Life is full of hassles, deadlines, frustrations, and demands. For many people, stress is so commonplace that it has become a way of life. But when you’re constantly running in emergency mode, your mind and body pay the price.
The Basics about Stress
Stress is a normal psychological and physical reaction to the ever-increasing demands of life. Studies show that most Americans experience challenges with stress at some point during the year.
Your brain is pre-wired with an alarm system for protection. When your brain perceives a threat, it signals your body to release a burst of hormones to fuel your capacity for a response. This has been labeled the “fight-or-flight” response.
Once the threat is gone, your body is meant to return to a normal relaxed state. Unfortunately, the nonstop stress of modern life means that your alarm system rarely shuts off.
That’s why stress management is so important. Stress management gives you a range of tools to reset your alarm system.
Without stress management, your body will remain on high alert. Over time, high levels of stress lead to serious health problems.
What can I do to manage my stress?
The first step is to learn to recognize when you’re feeling stressed. Early warning signs of stress include tension in your shoulders and neck, or clenching your hands into fists.
The next step is to choose a way to deal with your stress. One way is to avoid the event or thing that leads to your stress–but often this is not possible. A second way is to change how you react to stress. This is often the more practical way.
Relaxation techniques are an essential part of stress management. Relaxation is vital for maintaining your health and well-being, and repairing the toll that stress takes on your mind and body. Almost everyone can benefit from learning relaxation techniques. Stress relievers can help restore calm and serenity to your chaotic life. You don’t have to invest a lot of time or thought into stress relievers. If your stress is getting out of control and you need quick relief, try one (or more) of these tips:
1. Get active
Virtually any form of physical activity can act as a stress reliever. Exercise is a good way to deal with stress because it’s a healthy way to relieve your pent-up energy and tension. Exercise is known to release feel-good brain chemicals (endorphins) which help you to reduce stress and ultimately relax.
2. Try Yoga or Tai Chi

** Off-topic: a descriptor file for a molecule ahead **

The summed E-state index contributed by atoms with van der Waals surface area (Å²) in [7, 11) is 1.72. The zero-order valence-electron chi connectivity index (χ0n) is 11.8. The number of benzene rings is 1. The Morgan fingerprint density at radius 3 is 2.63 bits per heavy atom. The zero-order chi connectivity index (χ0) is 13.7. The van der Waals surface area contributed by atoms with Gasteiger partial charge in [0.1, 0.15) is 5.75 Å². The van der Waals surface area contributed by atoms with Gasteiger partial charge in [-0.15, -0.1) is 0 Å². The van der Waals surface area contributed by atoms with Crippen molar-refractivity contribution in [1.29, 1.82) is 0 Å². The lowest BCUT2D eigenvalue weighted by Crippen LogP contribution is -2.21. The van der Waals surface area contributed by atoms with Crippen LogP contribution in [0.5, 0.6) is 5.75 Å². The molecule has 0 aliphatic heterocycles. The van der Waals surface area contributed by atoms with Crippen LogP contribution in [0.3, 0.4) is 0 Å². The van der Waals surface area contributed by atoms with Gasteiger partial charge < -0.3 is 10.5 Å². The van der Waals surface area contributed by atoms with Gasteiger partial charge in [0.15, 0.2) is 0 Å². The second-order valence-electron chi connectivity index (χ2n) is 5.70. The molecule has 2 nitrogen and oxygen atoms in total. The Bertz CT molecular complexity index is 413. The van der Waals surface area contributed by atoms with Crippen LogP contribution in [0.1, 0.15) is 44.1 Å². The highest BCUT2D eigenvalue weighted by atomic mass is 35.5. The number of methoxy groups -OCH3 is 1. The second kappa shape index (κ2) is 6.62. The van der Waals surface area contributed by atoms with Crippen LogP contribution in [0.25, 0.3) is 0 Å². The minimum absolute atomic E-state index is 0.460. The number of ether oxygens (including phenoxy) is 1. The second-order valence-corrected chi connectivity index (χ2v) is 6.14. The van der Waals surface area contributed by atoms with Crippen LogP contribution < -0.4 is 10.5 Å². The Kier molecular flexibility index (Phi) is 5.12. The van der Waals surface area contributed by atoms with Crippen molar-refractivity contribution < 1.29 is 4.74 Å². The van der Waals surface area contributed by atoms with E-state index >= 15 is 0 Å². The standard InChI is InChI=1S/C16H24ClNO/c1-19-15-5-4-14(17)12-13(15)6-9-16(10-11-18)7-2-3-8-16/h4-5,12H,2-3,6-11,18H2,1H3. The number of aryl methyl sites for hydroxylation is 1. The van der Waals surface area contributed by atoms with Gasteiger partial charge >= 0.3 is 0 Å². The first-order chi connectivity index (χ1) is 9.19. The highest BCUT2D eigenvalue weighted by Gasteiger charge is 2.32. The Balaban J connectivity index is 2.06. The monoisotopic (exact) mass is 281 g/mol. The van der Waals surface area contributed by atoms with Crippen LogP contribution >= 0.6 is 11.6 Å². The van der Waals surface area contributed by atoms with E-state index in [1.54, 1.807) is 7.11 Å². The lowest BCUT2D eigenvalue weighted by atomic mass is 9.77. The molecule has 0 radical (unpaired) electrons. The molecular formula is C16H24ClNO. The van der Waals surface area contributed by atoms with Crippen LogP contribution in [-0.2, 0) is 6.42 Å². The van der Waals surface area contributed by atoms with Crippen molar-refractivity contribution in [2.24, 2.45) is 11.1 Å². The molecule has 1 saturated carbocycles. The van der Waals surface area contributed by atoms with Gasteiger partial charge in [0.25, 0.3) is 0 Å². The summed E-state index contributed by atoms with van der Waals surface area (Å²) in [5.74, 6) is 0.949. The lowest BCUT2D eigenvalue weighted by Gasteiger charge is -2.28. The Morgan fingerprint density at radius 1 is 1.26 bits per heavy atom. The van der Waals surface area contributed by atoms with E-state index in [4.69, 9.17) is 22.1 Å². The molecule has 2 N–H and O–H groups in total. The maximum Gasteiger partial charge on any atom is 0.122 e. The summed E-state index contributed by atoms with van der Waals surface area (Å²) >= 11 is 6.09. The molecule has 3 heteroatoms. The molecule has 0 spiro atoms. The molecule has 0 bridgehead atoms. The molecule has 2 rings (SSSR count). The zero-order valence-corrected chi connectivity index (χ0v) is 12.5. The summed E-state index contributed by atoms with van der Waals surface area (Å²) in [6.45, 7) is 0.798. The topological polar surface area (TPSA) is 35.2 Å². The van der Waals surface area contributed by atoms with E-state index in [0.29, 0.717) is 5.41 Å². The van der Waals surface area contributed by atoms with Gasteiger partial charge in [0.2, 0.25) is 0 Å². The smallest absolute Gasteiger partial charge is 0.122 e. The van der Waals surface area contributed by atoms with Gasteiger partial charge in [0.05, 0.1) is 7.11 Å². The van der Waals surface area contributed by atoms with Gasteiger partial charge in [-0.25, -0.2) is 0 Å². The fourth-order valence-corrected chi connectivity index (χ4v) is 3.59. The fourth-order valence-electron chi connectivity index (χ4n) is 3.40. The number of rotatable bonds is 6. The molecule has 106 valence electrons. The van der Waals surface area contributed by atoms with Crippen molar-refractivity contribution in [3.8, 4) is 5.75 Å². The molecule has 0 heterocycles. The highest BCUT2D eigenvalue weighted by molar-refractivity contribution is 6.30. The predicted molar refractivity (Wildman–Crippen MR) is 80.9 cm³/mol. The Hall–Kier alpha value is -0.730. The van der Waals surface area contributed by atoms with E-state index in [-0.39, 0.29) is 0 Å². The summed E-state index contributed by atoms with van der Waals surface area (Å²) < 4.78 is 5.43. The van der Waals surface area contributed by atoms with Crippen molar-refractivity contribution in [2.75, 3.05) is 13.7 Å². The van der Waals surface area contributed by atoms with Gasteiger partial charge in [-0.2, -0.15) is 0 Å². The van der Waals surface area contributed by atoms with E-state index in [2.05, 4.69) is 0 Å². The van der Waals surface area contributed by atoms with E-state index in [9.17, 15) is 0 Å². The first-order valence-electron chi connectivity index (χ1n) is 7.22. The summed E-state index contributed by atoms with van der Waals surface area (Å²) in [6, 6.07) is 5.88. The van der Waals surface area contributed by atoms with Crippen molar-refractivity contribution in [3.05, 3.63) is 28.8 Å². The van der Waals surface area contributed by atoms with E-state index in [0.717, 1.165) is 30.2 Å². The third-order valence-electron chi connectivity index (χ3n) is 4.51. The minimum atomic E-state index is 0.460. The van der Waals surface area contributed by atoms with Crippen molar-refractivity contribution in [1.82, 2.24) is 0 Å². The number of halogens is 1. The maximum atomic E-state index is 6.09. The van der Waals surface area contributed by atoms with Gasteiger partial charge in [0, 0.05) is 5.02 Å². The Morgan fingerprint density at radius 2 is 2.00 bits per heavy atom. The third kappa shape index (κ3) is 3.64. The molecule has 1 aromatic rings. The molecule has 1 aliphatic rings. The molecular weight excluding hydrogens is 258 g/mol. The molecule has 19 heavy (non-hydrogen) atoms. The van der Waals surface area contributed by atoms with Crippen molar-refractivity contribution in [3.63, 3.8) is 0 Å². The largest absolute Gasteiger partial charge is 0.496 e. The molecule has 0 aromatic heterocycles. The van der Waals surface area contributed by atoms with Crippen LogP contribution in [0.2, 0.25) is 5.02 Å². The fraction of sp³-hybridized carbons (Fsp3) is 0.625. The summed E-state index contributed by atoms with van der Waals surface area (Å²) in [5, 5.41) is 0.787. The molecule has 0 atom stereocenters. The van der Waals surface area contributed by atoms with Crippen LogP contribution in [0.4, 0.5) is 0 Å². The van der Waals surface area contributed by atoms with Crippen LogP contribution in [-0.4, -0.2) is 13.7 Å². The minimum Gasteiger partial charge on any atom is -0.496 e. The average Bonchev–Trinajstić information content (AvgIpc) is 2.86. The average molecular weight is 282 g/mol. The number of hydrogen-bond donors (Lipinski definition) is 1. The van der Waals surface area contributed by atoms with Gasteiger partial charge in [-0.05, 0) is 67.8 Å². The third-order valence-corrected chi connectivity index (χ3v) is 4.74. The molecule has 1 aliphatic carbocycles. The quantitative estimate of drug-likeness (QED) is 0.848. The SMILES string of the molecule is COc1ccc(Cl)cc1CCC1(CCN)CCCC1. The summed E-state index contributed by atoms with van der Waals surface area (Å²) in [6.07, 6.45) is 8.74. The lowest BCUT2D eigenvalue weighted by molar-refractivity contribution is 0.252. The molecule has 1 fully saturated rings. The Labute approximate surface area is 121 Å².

The series of movements, postures and controlled-breathing exercises, make both yoga and tai chi very popular stress relievers. Yoga and tai chi bring together the physical and mental disciplines to achieve peacefulness of body and mind, helping you relax and manage stress and anxiety.
3. Keep a Journal
Writing down your thoughts and feelings can be a good way to release your “pent-up” emotions. Write whatever comes to mind. No one else needs to read it, so don’t worry about perfect grammar or spelling. Just let your thoughts flow on paper (or on your computer screen). Once you’re done, you can toss out what you wrote or save it to reflect on later. A stress journal can help you identify the regular stressors in your life and the way you deal with them. Each time you feel stressed, keep track of it in your journal. You will begin to see patterns and common themes.
4. Get Musical
Listening to or playing music is a good stress reliever because it provides a mental distraction, reduces muscle tension and decreases stress hormones. Crank up the volume and let your mind be absorbed by the music.
5. Laugh More
A good sense of humor can’t cure all ailments, but it can help you feel better, even if you have to force a fake laugh through your grumpiness. When you laugh, it not only lightens your mental load but also causes positive physical changes in your body. So tell some jokes, watch a comedy or hang out with your funny friends.
6. Set Aside Relaxation Time
Relaxation techniques such as meditation, and deep breathing activate the body’s relaxation response, a state of restfulness that is the opposite of the stress response.
7. Get plenty of sleep
Feeling tired can increase stress by causing you to think irrationally. Keep your cool by getting a good 7-8 hours of sleep each night.
Is stress making you frustrated and irritable? Don’t wait until stress has a negative impact on your health, relationships or quality of life. Start practicing some of these stress management techniques today. If you want more help treating stress symptoms, ask your family doctor for advice. Don’t let stress hijack your life!
Learn more ways to manage your stress at mayoclinic.org